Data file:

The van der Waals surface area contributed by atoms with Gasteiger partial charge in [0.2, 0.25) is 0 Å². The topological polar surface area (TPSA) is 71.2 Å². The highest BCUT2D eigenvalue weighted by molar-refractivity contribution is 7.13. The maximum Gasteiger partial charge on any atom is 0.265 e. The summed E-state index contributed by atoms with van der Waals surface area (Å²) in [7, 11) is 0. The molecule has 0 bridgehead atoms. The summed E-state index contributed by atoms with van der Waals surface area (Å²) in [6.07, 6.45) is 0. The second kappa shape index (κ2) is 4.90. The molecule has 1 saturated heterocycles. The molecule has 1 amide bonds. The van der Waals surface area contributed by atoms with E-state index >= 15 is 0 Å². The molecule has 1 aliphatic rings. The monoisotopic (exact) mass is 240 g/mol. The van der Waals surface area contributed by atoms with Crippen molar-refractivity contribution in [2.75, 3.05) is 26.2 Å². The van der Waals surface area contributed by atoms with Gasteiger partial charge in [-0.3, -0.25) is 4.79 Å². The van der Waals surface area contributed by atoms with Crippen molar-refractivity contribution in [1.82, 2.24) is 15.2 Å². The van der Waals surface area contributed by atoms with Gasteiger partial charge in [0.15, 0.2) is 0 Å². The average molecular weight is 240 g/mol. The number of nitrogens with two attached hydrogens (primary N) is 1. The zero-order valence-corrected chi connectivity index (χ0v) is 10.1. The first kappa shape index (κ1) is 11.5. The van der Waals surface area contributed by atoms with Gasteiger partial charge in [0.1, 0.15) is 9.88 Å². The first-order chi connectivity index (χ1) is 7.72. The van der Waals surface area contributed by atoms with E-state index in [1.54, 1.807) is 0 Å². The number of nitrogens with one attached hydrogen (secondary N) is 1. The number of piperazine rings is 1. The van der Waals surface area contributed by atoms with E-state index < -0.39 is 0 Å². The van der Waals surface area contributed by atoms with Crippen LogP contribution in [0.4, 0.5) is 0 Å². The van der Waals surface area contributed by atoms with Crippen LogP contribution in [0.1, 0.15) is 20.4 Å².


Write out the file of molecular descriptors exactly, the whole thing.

The van der Waals surface area contributed by atoms with Gasteiger partial charge in [0.2, 0.25) is 0 Å². The topological polar surface area (TPSA) is 71.2 Å². The highest BCUT2D eigenvalue weighted by molar-refractivity contribution is 7.13. The maximum Gasteiger partial charge on any atom is 0.265 e. The summed E-state index contributed by atoms with van der Waals surface area (Å²) in [7, 11) is 0. The molecule has 0 bridgehead atoms. The summed E-state index contributed by atoms with van der Waals surface area (Å²) in [6.07, 6.45) is 0. The second kappa shape index (κ2) is 4.90. The molecule has 1 saturated heterocycles. The molecule has 1 amide bonds. The van der Waals surface area contributed by atoms with E-state index >= 15 is 0 Å². The molecule has 1 aliphatic rings. The monoisotopic (exact) mass is 240 g/mol. The van der Waals surface area contributed by atoms with Crippen molar-refractivity contribution in [2.75, 3.05) is 26.2 Å². The van der Waals surface area contributed by atoms with Gasteiger partial charge in [-0.3, -0.25) is 4.79 Å². The van der Waals surface area contributed by atoms with Crippen molar-refractivity contribution in [1.82, 2.24) is 15.2 Å². The van der Waals surface area contributed by atoms with Gasteiger partial charge in [0.15, 0.2) is 0 Å². The average molecular weight is 240 g/mol. The number of nitrogens with two attached hydrogens (primary N) is 1. The zero-order valence-corrected chi connectivity index (χ0v) is 10.1. The first kappa shape index (κ1) is 11.5. The van der Waals surface area contributed by atoms with Gasteiger partial charge in [0.1, 0.15) is 9.88 Å². The first-order chi connectivity index (χ1) is 7.72. The van der Waals surface area contributed by atoms with E-state index in [1.54, 1.807) is 0 Å². The number of nitrogens with one attached hydrogen (secondary N) is 1. The number of piperazine rings is 1. The van der Waals surface area contributed by atoms with E-state index < -0.39 is 0 Å². The van der Waals surface area contributed by atoms with Crippen LogP contribution in [0.4, 0.5) is 0 Å². The van der Waals surface area contributed by atoms with Crippen LogP contribution in [0.1, 0.15) is 20.4 Å².